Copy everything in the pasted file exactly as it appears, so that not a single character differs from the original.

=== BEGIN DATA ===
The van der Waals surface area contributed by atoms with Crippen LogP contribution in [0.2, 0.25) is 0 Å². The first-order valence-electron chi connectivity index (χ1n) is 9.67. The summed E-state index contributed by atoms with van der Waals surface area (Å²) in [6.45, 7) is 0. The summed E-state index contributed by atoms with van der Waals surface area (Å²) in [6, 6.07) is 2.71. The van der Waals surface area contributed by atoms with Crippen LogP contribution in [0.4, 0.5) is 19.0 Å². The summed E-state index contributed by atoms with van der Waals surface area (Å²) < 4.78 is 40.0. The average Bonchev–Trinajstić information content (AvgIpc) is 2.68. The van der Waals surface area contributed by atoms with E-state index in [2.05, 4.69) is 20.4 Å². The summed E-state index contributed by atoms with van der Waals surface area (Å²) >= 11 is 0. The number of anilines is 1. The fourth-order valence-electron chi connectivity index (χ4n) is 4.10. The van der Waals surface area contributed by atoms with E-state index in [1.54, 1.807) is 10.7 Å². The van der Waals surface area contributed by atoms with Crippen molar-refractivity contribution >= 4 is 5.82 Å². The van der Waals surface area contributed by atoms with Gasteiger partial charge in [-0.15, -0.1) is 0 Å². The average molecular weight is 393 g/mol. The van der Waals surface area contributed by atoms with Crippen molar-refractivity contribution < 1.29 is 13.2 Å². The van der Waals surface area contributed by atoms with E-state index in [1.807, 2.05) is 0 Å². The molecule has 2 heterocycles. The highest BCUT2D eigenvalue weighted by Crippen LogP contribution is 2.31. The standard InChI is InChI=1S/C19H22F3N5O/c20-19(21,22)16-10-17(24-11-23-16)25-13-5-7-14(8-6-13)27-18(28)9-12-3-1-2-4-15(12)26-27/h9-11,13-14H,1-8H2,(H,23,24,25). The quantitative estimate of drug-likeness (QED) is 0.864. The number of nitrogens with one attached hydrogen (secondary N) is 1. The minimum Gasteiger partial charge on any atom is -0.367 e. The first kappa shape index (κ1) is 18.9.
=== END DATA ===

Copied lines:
The van der Waals surface area contributed by atoms with Crippen LogP contribution in [0.2, 0.25) is 0 Å². The first-order valence-electron chi connectivity index (χ1n) is 9.67. The summed E-state index contributed by atoms with van der Waals surface area (Å²) in [6.45, 7) is 0. The summed E-state index contributed by atoms with van der Waals surface area (Å²) in [6, 6.07) is 2.71. The van der Waals surface area contributed by atoms with Crippen LogP contribution in [0.4, 0.5) is 19.0 Å². The summed E-state index contributed by atoms with van der Waals surface area (Å²) < 4.78 is 40.0. The average Bonchev–Trinajstić information content (AvgIpc) is 2.68. The van der Waals surface area contributed by atoms with E-state index in [2.05, 4.69) is 20.4 Å². The summed E-state index contributed by atoms with van der Waals surface area (Å²) >= 11 is 0. The number of anilines is 1. The fourth-order valence-electron chi connectivity index (χ4n) is 4.10. The van der Waals surface area contributed by atoms with E-state index in [1.54, 1.807) is 10.7 Å². The van der Waals surface area contributed by atoms with Crippen molar-refractivity contribution >= 4 is 5.82 Å². The van der Waals surface area contributed by atoms with Gasteiger partial charge in [-0.15, -0.1) is 0 Å². The average molecular weight is 393 g/mol. The van der Waals surface area contributed by atoms with Crippen molar-refractivity contribution < 1.29 is 13.2 Å². The van der Waals surface area contributed by atoms with E-state index in [1.807, 2.05) is 0 Å². The molecule has 2 heterocycles. The highest BCUT2D eigenvalue weighted by Crippen LogP contribution is 2.31. The standard InChI is InChI=1S/C19H22F3N5O/c20-19(21,22)16-10-17(24-11-23-16)25-13-5-7-14(8-6-13)27-18(28)9-12-3-1-2-4-15(12)26-27/h9-11,13-14H,1-8H2,(H,23,24,25). The quantitative estimate of drug-likeness (QED) is 0.864. The number of nitrogens with one attached hydrogen (secondary N) is 1. The minimum Gasteiger partial charge on any atom is -0.367 e. The first kappa shape index (κ1) is 18.9.